I haven’t yet traveled to other regions of Guyana but am looking forward to a trip up the river in Region 1 next month, and a journey to Regions 5 and 6 sometime after that! Once you get off the coast and want to go into the interior transportation gets even more complicated so I’ll see how that goes! Cheers to more adventures and journeys with minimal motion sickness!

My endlessly adorable cat, Kora.

Define Developing

As I’m sure you know, Guyana is a “Developing Country”. This is defined by google as “a poor agricultural country that is seeking to become more advanced economically and socially”. This is true–I’m currently surrounded by farmland, people in my village make little money, and most people here want to improve–but it doesn’t really give the full story of what it means to be “developing”. In the US we see commercials for UNICEF with starving children, Peace Corps has huge posters with mud huts to recruit volunteers, and we hear about the pain and sadness that exists in the developing world. What’s really stood out to me while living here, is how wrong the picture of the developing world is often painted in the US. I can assure you that people here laugh and dance and sing and smile at least as much as people in other places. They face unique challenges, but overwhelmingly they live their lives–they work, they raise children, they go to church–and they live without all the tears and sadness we see advertised.

So being in a developing country doesn’t mean that everyone is starving or crying–then what is it like? The previous volunteer in my village, Alex, explained to me that Guyana isn’t 30% developed compared to the US being 100% developed. It’s more like 100% developed in some ways, 30% developed in other ways and 0% developed in still more ways. Living here I’m sometime surprised by the amenities I have, the things people talk about, how people communicate, and the familiarities of home. Then something will happen to remind me that I have left home. Here are some examples of the complexity of “development” in my village.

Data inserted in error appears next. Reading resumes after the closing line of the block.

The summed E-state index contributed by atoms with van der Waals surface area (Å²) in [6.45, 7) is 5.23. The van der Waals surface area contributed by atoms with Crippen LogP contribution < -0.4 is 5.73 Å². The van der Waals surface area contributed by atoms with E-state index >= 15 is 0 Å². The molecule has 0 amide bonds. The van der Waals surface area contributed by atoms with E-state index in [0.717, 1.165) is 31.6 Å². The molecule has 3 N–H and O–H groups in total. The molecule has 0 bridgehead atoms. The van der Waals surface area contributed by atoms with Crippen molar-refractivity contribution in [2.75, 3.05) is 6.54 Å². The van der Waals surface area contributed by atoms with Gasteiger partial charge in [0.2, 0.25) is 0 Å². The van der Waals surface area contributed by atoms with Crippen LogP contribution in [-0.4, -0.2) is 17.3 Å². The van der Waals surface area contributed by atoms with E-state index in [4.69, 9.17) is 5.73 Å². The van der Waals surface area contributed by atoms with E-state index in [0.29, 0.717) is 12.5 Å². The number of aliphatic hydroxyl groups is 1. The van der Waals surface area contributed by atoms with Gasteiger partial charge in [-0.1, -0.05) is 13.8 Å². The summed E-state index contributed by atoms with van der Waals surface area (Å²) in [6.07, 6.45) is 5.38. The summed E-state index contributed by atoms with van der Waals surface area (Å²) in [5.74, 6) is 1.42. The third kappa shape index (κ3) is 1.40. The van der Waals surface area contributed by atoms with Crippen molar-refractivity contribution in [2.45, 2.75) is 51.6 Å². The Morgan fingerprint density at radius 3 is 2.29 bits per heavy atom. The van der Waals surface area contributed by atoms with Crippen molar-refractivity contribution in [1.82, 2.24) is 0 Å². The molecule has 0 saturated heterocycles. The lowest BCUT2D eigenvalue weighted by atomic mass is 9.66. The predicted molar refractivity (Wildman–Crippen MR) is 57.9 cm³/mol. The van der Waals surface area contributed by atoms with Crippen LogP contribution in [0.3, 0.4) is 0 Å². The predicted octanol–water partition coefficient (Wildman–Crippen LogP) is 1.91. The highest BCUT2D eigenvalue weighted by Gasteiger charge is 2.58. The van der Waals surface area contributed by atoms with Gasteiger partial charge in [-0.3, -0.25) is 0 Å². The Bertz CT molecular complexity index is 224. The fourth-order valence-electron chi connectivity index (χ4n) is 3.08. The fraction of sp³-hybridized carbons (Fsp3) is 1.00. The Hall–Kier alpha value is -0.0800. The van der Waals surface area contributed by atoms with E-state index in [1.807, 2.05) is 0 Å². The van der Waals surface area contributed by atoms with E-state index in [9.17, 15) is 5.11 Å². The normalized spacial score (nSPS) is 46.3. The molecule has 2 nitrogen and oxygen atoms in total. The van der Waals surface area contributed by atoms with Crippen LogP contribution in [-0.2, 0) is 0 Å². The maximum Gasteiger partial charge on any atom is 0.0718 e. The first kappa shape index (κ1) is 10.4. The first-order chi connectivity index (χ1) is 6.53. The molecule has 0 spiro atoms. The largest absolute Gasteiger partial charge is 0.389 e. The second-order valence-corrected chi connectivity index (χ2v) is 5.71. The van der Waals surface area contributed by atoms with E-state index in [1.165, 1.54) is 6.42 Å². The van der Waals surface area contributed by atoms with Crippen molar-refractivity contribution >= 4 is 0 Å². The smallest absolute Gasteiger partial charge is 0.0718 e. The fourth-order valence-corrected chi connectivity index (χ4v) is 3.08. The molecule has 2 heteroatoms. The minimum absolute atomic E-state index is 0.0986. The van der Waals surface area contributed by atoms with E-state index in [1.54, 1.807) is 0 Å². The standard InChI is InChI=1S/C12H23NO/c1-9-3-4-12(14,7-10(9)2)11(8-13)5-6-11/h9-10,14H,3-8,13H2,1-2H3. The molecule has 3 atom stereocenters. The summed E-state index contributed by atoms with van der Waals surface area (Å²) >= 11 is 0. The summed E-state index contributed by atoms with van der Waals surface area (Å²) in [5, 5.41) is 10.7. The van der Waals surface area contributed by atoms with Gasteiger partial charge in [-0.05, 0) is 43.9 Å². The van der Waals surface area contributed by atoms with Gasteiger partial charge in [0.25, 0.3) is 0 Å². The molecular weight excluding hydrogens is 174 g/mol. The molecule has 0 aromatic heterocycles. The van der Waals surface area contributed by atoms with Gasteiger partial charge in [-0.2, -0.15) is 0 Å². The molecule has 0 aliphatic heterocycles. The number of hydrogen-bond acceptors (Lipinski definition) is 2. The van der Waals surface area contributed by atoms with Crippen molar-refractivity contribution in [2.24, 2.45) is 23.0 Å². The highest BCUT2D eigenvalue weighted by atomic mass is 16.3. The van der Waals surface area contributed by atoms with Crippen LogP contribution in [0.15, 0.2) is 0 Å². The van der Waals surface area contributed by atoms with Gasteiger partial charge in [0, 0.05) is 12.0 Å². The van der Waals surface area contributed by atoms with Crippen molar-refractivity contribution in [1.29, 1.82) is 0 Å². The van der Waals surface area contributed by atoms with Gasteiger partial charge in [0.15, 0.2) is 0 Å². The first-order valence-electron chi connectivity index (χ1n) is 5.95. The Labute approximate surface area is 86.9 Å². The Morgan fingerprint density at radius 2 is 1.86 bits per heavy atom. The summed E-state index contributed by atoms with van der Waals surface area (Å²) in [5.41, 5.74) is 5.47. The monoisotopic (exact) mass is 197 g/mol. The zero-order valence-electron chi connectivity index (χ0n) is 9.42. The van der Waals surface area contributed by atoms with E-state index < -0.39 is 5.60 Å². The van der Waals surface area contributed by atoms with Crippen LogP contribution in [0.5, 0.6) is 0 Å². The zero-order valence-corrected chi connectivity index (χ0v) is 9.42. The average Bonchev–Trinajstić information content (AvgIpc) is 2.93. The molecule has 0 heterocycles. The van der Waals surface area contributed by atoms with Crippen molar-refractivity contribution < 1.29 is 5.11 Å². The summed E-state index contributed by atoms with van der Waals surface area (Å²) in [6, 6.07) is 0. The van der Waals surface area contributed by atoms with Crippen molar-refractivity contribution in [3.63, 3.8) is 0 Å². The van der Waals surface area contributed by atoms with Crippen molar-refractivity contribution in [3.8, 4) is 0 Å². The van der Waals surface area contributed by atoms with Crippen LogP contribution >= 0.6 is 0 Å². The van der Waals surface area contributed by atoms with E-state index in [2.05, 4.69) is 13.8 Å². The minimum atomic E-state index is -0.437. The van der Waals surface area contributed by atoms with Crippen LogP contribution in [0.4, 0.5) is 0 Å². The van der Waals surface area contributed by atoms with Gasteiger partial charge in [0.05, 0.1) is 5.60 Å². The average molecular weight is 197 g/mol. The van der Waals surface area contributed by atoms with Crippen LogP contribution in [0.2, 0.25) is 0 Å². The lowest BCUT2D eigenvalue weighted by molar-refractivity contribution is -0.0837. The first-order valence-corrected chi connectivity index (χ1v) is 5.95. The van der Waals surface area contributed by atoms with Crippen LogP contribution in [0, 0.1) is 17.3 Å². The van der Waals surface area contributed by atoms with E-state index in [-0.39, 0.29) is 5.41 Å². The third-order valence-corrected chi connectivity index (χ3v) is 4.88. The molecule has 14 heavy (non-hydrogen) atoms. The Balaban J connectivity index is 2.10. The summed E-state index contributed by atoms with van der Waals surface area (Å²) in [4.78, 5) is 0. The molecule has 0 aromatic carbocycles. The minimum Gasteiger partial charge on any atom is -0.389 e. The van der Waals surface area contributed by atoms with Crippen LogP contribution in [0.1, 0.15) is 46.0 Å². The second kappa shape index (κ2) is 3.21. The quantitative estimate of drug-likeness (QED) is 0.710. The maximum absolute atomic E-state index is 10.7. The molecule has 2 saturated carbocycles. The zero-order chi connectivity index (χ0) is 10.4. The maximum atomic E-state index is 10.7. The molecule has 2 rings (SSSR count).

My host family had wifi installed on our house at the beginning of the month (yay connectivity!) and it’s slow but pretty amazing considering where we are. Unfortunately, the two generators that supply power to the entire region both died on July 8th. For 8 days we would have power for a few hours then it would go out again for two days. They supposedly got them fixed, but my portion of the region is still only getting power about every other day. Rumor has it they’re shipping a new generator in from India which won’t be here until October–but honestly who knows. Usually when we have power it’s because they’ve switched off the power in Anna Regina where most of the population is. It also is where the wifi comes from so whenever their power is out we don’t get signal even if we have power. And if our power is out we can’t run the router or tower. Sooooo moral of the story is we bought wifi the same month the power didn’t allow us to have wifi the whole month. Wifi=super developed. Power=needs improvement.

My host family also has one of those fancy curved TVs and cable with over 50 channels. Of course none of that works without electricity but the cable is interesting. The label on some of the channels says it’s DirectTV but I’m pretty sure the entire setup is pirated from Venezuela. You’ll be watching something (eg. Food Network or HBO) and the commercials will cut out and come back in with commercials in Spanish that obviously aren’t DirectTV approved. It’s great cause we get all the good channels at a low cost but it signals to Guyana’s limited intellectual property laws.